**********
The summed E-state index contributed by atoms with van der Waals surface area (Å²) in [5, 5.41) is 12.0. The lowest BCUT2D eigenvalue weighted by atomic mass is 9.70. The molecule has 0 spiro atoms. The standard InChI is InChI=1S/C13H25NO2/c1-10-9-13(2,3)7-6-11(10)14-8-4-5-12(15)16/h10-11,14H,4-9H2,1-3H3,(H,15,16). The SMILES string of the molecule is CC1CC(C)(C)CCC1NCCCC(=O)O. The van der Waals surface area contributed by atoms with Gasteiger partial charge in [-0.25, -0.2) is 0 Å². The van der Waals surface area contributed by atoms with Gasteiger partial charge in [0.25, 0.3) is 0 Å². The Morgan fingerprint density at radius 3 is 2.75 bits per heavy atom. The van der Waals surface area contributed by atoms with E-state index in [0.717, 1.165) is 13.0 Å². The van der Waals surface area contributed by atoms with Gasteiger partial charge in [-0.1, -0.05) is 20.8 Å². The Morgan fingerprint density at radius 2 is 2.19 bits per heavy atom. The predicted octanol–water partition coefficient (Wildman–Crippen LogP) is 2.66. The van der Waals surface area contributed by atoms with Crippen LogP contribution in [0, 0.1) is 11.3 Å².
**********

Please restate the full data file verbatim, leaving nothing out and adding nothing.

The summed E-state index contributed by atoms with van der Waals surface area (Å²) in [5, 5.41) is 12.0. The lowest BCUT2D eigenvalue weighted by atomic mass is 9.70. The molecule has 0 spiro atoms. The standard InChI is InChI=1S/C13H25NO2/c1-10-9-13(2,3)7-6-11(10)14-8-4-5-12(15)16/h10-11,14H,4-9H2,1-3H3,(H,15,16). The SMILES string of the molecule is CC1CC(C)(C)CCC1NCCCC(=O)O. The van der Waals surface area contributed by atoms with Gasteiger partial charge in [-0.25, -0.2) is 0 Å². The van der Waals surface area contributed by atoms with Gasteiger partial charge in [0.25, 0.3) is 0 Å². The Morgan fingerprint density at radius 3 is 2.75 bits per heavy atom. The van der Waals surface area contributed by atoms with E-state index in [0.717, 1.165) is 13.0 Å². The van der Waals surface area contributed by atoms with Gasteiger partial charge in [-0.1, -0.05) is 20.8 Å². The Morgan fingerprint density at radius 2 is 2.19 bits per heavy atom. The predicted octanol–water partition coefficient (Wildman–Crippen LogP) is 2.66. The van der Waals surface area contributed by atoms with Crippen LogP contribution in [0, 0.1) is 11.3 Å².